Italian police on Wednesday arrested in dawn raids 10 people from two families who were allegedly about to leave the country to fight in Syria as part of a vast anti-terrorism operation, ANSA sources said. In a separate operation, Carabinieri police arrested two North African people – a Tunisian and a Moroccan – as part of a probe by Rome prosecutors into an alleged al-Qaeda-inspired Islamist cell planning attacks in Italy.
The first set of arrests were made in provinces of Milan, Bergamo and Grosseto and in a town in Albania. Four of the suspects were Italian converts to Islam. Five Albanians and a Canadian national were also arrested. Among those arrested were the parents and sister of Maria Giulia Sergio, a 27-year-old Italian convert to Islam who in 2011 married Aldo Kobuzi, an Albanian man who trained in Iraq for jihad.
Sergio’s father, mother, and sister were converts to Islam.
Sources say Sergio – who goes by the name “Fatima Az Zahra” on Facebook – and Kobuzi, along with Kobuzi’s mother, are currently fighting with ISIS in Syria.
Police also arrested Kobuzi’s aunt, Arta Kacabuni, 41, in Arcille di Campagnatico in the province of Grosseto and his uncle, Baki Coku, 37, who also lives in the province of Grosseto but was arrested in Albania where he was currently traveling. Coku, who was visiting family in his hometown of Lushnje, is expected to be extradited to Italy.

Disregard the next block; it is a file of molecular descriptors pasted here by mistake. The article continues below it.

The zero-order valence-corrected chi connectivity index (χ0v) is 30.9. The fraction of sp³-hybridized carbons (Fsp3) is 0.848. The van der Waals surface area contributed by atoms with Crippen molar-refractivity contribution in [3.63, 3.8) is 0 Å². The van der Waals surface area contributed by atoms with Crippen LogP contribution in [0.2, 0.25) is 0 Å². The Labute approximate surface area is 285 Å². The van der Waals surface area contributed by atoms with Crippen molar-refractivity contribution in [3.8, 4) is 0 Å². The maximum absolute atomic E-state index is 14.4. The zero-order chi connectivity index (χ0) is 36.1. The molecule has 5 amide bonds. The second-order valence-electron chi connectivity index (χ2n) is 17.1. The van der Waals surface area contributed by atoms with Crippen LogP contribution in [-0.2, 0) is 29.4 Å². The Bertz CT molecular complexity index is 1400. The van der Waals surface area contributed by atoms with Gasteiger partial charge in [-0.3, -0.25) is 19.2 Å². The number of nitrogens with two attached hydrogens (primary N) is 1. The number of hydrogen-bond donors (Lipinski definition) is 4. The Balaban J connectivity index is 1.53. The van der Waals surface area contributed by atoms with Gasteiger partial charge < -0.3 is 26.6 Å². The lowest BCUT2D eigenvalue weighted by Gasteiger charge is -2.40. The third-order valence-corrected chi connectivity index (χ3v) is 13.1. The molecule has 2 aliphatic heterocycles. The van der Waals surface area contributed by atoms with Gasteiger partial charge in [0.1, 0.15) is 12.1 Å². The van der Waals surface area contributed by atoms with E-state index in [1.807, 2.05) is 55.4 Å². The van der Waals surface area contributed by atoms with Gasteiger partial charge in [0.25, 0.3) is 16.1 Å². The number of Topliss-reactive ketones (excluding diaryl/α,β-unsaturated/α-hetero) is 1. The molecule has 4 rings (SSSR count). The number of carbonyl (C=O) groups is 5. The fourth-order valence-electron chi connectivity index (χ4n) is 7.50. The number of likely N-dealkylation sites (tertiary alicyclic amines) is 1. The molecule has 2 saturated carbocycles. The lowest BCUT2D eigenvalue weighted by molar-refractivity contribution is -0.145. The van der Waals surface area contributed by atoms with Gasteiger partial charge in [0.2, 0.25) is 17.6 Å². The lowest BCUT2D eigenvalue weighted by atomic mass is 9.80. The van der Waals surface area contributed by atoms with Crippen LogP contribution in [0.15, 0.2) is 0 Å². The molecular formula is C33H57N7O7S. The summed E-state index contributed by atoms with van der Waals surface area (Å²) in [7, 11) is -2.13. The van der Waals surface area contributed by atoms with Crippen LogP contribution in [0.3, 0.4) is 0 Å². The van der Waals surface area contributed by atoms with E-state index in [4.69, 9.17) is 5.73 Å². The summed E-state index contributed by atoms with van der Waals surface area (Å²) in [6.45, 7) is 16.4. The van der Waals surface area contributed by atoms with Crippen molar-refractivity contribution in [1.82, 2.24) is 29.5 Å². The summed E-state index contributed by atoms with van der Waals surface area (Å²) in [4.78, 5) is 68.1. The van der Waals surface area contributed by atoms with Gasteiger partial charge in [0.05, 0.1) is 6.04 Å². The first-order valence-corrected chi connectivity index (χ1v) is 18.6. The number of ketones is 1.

Sergio is a native of Torre di Greco in the province of Naples and was public in her support of jihad on her Facebook page.
She posted photos of women wearing the face veil known as a niqab, and in a post from December 2010 wrote “Allah strengthen our legs to give us victory over the miscreants”.
Her last post is dated November 2013.
Sources say Sergio, who was married to a man from Morocco prior to marrying Kobuzi, took a flight from Rome to Istanbul where she then crossed the Turkish border into Syria to join ISIS.
Investigators said they intercepted messages sent by Sergio in which she took delight in the January 7 attack on French satirical magazine Charlie Hebdo in which 12 people were murdered.
“A thing so appreciated by the faithful,” the message read.
“God is great. Two of the Mujahideen have killed the cartoonists who offended the prophet of Islam in France”. The two suspects arrested in the other operation were named as Abderrahim El Khalfi Abderrahim, 37, born in Azemmour in Morocco, and Tunisian Ahmed Masseoudi, 29, from Le Kef.
A third person, a Moroccan, who was already in jail in Morocco, is also under investigation. He was named as Mohammed Majene, 27, from Oujida. Investigators said the suspects aimed to “plan and execute terrorist acts in Italy and North Africa”. The three are accused of international terrorism. They are suspected of using the Internet site ‘i7ur’ to advocate jihad and recruit supporters, police said.
Among other things, they celebrated the 2013 ‘martyrdom’ in Syria of a 19-year-old Algerian man, Khaled Amroune, holding him up as an example of someone who moved from espousing Islamism to actually fighting for the cause.